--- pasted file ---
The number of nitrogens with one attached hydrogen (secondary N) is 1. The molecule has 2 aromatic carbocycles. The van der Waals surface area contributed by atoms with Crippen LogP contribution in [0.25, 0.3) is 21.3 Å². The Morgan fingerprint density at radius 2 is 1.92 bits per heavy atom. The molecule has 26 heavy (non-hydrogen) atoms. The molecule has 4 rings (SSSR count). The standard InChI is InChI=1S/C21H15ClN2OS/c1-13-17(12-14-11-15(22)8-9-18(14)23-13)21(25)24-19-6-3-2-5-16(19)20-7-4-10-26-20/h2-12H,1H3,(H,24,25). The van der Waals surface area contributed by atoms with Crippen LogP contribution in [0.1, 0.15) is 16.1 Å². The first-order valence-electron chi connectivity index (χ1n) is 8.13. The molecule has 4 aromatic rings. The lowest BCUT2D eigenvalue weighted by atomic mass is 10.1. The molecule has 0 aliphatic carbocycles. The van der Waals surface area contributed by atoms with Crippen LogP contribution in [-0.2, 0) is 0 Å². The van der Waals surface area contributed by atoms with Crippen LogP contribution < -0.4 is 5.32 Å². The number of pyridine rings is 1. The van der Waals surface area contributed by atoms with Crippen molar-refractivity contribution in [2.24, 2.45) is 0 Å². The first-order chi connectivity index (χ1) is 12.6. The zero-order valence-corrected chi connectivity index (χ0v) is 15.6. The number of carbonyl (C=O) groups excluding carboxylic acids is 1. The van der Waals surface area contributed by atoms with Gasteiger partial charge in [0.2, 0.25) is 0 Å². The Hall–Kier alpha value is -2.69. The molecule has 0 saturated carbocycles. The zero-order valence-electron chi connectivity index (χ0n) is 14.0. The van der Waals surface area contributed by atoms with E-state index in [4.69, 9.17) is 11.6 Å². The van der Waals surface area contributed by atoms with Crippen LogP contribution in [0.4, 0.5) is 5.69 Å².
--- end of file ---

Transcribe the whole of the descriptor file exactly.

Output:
The number of nitrogens with one attached hydrogen (secondary N) is 1. The molecule has 2 aromatic carbocycles. The van der Waals surface area contributed by atoms with Crippen LogP contribution in [0.25, 0.3) is 21.3 Å². The Morgan fingerprint density at radius 2 is 1.92 bits per heavy atom. The molecule has 26 heavy (non-hydrogen) atoms. The molecule has 4 rings (SSSR count). The standard InChI is InChI=1S/C21H15ClN2OS/c1-13-17(12-14-11-15(22)8-9-18(14)23-13)21(25)24-19-6-3-2-5-16(19)20-7-4-10-26-20/h2-12H,1H3,(H,24,25). The van der Waals surface area contributed by atoms with Crippen LogP contribution in [0.1, 0.15) is 16.1 Å². The first-order valence-electron chi connectivity index (χ1n) is 8.13. The molecule has 4 aromatic rings. The lowest BCUT2D eigenvalue weighted by atomic mass is 10.1. The molecule has 0 aliphatic carbocycles. The van der Waals surface area contributed by atoms with Crippen LogP contribution in [-0.2, 0) is 0 Å². The van der Waals surface area contributed by atoms with Crippen LogP contribution < -0.4 is 5.32 Å². The number of pyridine rings is 1. The van der Waals surface area contributed by atoms with Crippen molar-refractivity contribution in [2.24, 2.45) is 0 Å². The first-order chi connectivity index (χ1) is 12.6. The zero-order valence-corrected chi connectivity index (χ0v) is 15.6. The number of carbonyl (C=O) groups excluding carboxylic acids is 1. The van der Waals surface area contributed by atoms with Gasteiger partial charge in [0.2, 0.25) is 0 Å². The Hall–Kier alpha value is -2.69. The molecule has 0 saturated carbocycles. The zero-order valence-electron chi connectivity index (χ0n) is 14.0. The van der Waals surface area contributed by atoms with E-state index in [4.69, 9.17) is 11.6 Å². The van der Waals surface area contributed by atoms with Crippen LogP contribution in [0.4, 0.5) is 5.69 Å².